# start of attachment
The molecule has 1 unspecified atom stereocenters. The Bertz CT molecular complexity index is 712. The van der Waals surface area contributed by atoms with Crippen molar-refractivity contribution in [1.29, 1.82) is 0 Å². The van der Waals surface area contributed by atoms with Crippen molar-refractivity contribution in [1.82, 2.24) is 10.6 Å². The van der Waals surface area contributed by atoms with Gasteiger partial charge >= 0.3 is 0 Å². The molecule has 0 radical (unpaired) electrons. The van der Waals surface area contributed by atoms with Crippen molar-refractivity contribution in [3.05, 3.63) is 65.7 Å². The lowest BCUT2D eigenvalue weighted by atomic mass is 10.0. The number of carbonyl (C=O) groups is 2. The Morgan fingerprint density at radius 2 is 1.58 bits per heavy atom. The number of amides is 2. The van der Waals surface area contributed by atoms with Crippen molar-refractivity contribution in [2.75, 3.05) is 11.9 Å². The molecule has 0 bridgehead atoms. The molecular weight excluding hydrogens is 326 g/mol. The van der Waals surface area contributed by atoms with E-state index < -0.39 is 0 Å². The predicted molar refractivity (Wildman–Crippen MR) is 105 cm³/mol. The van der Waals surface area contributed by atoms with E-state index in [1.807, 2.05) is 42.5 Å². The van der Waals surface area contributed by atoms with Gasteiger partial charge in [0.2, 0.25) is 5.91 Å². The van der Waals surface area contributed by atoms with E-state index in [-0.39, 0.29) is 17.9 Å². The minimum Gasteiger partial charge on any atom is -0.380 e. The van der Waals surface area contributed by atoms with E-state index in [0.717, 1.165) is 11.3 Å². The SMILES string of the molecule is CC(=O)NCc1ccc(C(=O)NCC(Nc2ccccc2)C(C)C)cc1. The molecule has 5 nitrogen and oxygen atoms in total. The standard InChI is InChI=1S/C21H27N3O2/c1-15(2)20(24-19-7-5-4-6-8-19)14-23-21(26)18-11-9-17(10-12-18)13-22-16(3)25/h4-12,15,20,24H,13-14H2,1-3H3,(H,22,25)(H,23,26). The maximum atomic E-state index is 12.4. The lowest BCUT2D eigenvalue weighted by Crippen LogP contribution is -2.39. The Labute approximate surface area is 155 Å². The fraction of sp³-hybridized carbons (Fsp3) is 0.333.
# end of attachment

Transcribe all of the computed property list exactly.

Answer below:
The molecule has 1 unspecified atom stereocenters. The Bertz CT molecular complexity index is 712. The van der Waals surface area contributed by atoms with Crippen molar-refractivity contribution in [1.29, 1.82) is 0 Å². The van der Waals surface area contributed by atoms with Crippen molar-refractivity contribution in [1.82, 2.24) is 10.6 Å². The van der Waals surface area contributed by atoms with Gasteiger partial charge >= 0.3 is 0 Å². The molecule has 0 radical (unpaired) electrons. The van der Waals surface area contributed by atoms with Crippen molar-refractivity contribution in [3.05, 3.63) is 65.7 Å². The lowest BCUT2D eigenvalue weighted by atomic mass is 10.0. The number of carbonyl (C=O) groups is 2. The Morgan fingerprint density at radius 2 is 1.58 bits per heavy atom. The number of amides is 2. The van der Waals surface area contributed by atoms with Crippen molar-refractivity contribution in [2.75, 3.05) is 11.9 Å². The molecule has 0 bridgehead atoms. The molecular weight excluding hydrogens is 326 g/mol. The van der Waals surface area contributed by atoms with E-state index < -0.39 is 0 Å². The predicted molar refractivity (Wildman–Crippen MR) is 105 cm³/mol. The van der Waals surface area contributed by atoms with E-state index in [1.807, 2.05) is 42.5 Å². The van der Waals surface area contributed by atoms with Gasteiger partial charge in [0.2, 0.25) is 5.91 Å². The van der Waals surface area contributed by atoms with E-state index in [-0.39, 0.29) is 17.9 Å². The minimum Gasteiger partial charge on any atom is -0.380 e. The van der Waals surface area contributed by atoms with E-state index in [0.717, 1.165) is 11.3 Å². The SMILES string of the molecule is CC(=O)NCc1ccc(C(=O)NCC(Nc2ccccc2)C(C)C)cc1. The molecule has 5 nitrogen and oxygen atoms in total. The standard InChI is InChI=1S/C21H27N3O2/c1-15(2)20(24-19-7-5-4-6-8-19)14-23-21(26)18-11-9-17(10-12-18)13-22-16(3)25/h4-12,15,20,24H,13-14H2,1-3H3,(H,22,25)(H,23,26). The maximum atomic E-state index is 12.4. The lowest BCUT2D eigenvalue weighted by Crippen LogP contribution is -2.39. The Labute approximate surface area is 155 Å². The fraction of sp³-hybridized carbons (Fsp3) is 0.333.